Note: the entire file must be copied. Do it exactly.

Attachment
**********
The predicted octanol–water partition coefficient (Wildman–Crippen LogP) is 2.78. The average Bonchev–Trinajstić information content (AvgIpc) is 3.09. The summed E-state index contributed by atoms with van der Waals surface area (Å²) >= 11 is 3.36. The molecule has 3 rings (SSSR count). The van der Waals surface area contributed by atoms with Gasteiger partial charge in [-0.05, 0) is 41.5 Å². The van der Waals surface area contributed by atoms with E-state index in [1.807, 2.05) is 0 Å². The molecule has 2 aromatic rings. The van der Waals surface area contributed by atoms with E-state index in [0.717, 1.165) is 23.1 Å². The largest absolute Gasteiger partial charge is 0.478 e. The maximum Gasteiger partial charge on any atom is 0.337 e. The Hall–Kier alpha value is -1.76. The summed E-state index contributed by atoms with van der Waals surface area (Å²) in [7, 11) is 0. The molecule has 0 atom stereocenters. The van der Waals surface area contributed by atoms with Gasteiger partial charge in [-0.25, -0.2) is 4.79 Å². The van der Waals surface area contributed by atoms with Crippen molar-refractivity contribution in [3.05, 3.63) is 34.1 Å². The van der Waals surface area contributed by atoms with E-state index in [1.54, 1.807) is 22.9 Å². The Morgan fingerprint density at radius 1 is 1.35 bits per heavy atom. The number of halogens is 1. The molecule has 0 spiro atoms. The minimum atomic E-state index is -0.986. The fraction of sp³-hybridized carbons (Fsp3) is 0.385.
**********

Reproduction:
The predicted octanol–water partition coefficient (Wildman–Crippen LogP) is 2.78. The average Bonchev–Trinajstić information content (AvgIpc) is 3.09. The summed E-state index contributed by atoms with van der Waals surface area (Å²) >= 11 is 3.36. The molecule has 3 rings (SSSR count). The van der Waals surface area contributed by atoms with Gasteiger partial charge in [-0.05, 0) is 41.5 Å². The van der Waals surface area contributed by atoms with E-state index in [1.807, 2.05) is 0 Å². The molecule has 2 aromatic rings. The van der Waals surface area contributed by atoms with E-state index in [0.717, 1.165) is 23.1 Å². The largest absolute Gasteiger partial charge is 0.478 e. The maximum Gasteiger partial charge on any atom is 0.337 e. The Hall–Kier alpha value is -1.76. The summed E-state index contributed by atoms with van der Waals surface area (Å²) in [7, 11) is 0. The molecule has 0 atom stereocenters. The van der Waals surface area contributed by atoms with Gasteiger partial charge in [-0.25, -0.2) is 4.79 Å². The van der Waals surface area contributed by atoms with Crippen molar-refractivity contribution in [3.05, 3.63) is 34.1 Å². The van der Waals surface area contributed by atoms with E-state index in [1.54, 1.807) is 22.9 Å². The Morgan fingerprint density at radius 1 is 1.35 bits per heavy atom. The number of halogens is 1. The molecule has 0 spiro atoms. The minimum atomic E-state index is -0.986. The fraction of sp³-hybridized carbons (Fsp3) is 0.385.